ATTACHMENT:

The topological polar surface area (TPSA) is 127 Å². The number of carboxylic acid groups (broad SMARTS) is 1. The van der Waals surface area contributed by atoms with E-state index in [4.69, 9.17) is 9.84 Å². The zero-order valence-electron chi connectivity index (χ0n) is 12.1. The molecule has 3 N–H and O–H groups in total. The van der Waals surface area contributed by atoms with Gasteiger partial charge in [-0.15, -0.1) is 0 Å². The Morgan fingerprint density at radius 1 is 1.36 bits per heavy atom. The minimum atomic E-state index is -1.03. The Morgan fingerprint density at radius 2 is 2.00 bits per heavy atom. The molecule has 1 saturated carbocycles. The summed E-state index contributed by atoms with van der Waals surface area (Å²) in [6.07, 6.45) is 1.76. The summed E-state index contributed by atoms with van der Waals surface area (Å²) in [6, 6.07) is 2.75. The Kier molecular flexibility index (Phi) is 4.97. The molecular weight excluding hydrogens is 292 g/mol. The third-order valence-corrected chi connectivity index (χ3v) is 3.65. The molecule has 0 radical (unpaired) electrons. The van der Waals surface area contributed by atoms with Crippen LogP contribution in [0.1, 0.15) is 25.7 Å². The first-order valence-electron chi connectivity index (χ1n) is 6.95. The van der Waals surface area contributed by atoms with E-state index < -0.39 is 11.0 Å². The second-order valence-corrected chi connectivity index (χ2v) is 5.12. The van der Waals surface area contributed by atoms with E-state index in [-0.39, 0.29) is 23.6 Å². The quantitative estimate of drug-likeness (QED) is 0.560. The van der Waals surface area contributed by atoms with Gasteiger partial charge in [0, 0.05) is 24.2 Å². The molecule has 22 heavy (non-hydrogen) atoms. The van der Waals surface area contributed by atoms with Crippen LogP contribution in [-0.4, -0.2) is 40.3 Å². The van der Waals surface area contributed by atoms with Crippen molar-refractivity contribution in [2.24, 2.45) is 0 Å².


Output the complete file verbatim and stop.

The topological polar surface area (TPSA) is 127 Å². The number of carboxylic acid groups (broad SMARTS) is 1. The van der Waals surface area contributed by atoms with E-state index in [4.69, 9.17) is 9.84 Å². The zero-order valence-electron chi connectivity index (χ0n) is 12.1. The molecule has 3 N–H and O–H groups in total. The van der Waals surface area contributed by atoms with Gasteiger partial charge in [-0.15, -0.1) is 0 Å². The Morgan fingerprint density at radius 1 is 1.36 bits per heavy atom. The minimum atomic E-state index is -1.03. The Morgan fingerprint density at radius 2 is 2.00 bits per heavy atom. The molecule has 1 saturated carbocycles. The summed E-state index contributed by atoms with van der Waals surface area (Å²) in [6.07, 6.45) is 1.76. The summed E-state index contributed by atoms with van der Waals surface area (Å²) in [6, 6.07) is 2.75. The Kier molecular flexibility index (Phi) is 4.97. The molecular weight excluding hydrogens is 292 g/mol. The third-order valence-corrected chi connectivity index (χ3v) is 3.65. The molecule has 0 radical (unpaired) electrons. The van der Waals surface area contributed by atoms with Crippen LogP contribution in [0.1, 0.15) is 25.7 Å². The first-order valence-electron chi connectivity index (χ1n) is 6.95. The van der Waals surface area contributed by atoms with E-state index < -0.39 is 11.0 Å². The second-order valence-corrected chi connectivity index (χ2v) is 5.12. The van der Waals surface area contributed by atoms with E-state index in [-0.39, 0.29) is 23.6 Å². The quantitative estimate of drug-likeness (QED) is 0.560. The van der Waals surface area contributed by atoms with Gasteiger partial charge in [0, 0.05) is 24.2 Å². The molecule has 22 heavy (non-hydrogen) atoms. The van der Waals surface area contributed by atoms with Crippen LogP contribution in [-0.4, -0.2) is 40.3 Å². The van der Waals surface area contributed by atoms with Crippen molar-refractivity contribution in [2.24, 2.45) is 0 Å².